A director and sole shareholder of a dissolved company successfully applied to restore it to the register in order for it to bring proceedings against parties including the Appellant. The Appellant applied to be joined to the restoration proceedings so it could ask for the restoration order to be revoked or declared invalid for various reasons, but effectively to frustrate the litigation against it.
The Registrar allowed the application to join. This was overturned on appeal and the Appellant appealed to the Court of Appeal who dismissed the appeal. The Court of Appeal considered the relevant law (CPR part 19.2(2)), which provides that a party can be added where it is desirable to resolve all matters in dispute or where there is an issue involving the new party and it is desirable to add the new party to resolve that issue.
Considering the facts and the previous decisions, the Court of Appeal concluded that the Appellant was a party who could be added, but it was not desirable to do so as, if the Appellant was liable to the company before it was struck off, it was equally liable to the company after restoration and if it was not so liable, it would have the chance to argue why in the proceedings.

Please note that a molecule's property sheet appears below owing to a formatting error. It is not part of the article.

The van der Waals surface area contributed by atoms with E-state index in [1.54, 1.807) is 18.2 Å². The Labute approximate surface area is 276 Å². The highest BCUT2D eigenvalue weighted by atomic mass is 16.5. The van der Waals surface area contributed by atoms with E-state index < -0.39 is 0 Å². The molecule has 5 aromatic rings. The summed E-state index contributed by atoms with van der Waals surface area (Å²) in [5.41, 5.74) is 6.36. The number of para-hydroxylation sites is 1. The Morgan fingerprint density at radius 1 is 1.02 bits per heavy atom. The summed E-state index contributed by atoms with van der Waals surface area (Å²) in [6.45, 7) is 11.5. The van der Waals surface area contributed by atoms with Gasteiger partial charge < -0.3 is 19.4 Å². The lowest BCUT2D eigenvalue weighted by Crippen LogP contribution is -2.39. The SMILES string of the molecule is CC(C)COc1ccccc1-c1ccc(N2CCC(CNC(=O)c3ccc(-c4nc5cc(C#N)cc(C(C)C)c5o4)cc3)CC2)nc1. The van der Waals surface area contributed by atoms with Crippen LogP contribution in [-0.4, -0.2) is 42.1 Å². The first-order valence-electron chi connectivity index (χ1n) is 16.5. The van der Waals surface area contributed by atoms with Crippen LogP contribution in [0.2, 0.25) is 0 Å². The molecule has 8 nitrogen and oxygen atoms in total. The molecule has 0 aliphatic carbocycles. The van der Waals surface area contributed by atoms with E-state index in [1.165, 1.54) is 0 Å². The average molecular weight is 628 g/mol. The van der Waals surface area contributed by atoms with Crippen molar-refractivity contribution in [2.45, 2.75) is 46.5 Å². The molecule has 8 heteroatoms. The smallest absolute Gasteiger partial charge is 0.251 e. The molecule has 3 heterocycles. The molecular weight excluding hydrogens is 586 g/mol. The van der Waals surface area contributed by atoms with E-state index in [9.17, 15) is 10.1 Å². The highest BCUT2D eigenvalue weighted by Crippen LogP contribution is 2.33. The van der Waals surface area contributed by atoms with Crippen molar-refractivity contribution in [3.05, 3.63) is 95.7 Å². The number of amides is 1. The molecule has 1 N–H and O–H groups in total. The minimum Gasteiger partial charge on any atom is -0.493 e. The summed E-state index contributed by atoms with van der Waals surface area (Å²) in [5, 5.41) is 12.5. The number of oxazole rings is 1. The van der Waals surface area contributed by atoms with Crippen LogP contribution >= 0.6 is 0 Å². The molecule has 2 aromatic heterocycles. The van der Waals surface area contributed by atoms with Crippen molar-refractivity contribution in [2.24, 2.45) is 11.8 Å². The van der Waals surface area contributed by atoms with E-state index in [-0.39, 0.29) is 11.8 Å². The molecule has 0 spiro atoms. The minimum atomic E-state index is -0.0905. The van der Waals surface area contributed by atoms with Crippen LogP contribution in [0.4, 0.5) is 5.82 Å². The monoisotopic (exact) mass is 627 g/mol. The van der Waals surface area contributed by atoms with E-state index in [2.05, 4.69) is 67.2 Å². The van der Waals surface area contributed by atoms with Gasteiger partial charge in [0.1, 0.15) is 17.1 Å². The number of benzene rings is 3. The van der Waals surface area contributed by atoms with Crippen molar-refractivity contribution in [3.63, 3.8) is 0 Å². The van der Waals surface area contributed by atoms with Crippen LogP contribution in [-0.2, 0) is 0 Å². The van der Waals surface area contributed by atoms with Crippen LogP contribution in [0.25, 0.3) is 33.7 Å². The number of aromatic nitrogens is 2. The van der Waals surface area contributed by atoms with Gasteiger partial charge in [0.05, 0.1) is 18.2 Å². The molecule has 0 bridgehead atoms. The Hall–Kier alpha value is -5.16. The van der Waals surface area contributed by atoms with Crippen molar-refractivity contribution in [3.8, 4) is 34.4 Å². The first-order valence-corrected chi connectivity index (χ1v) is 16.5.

The Court of Appeal then went on to consider the second ground identified by the Judge on appeal, whether the Appellant could assist the court in the restoration proceedings in light of alleged misleading of the court in making the restoration order and breaches of undertakings. The Court of Appeal held that, whilst they could add a party to restoration proceedings for these reasons, they did not think this was an appropriate case to do it in, as the court had not been seriously misled and if there were any breaches of undertakings, the likely sanction did not include revoking the restoration order, rather contempt proceedings.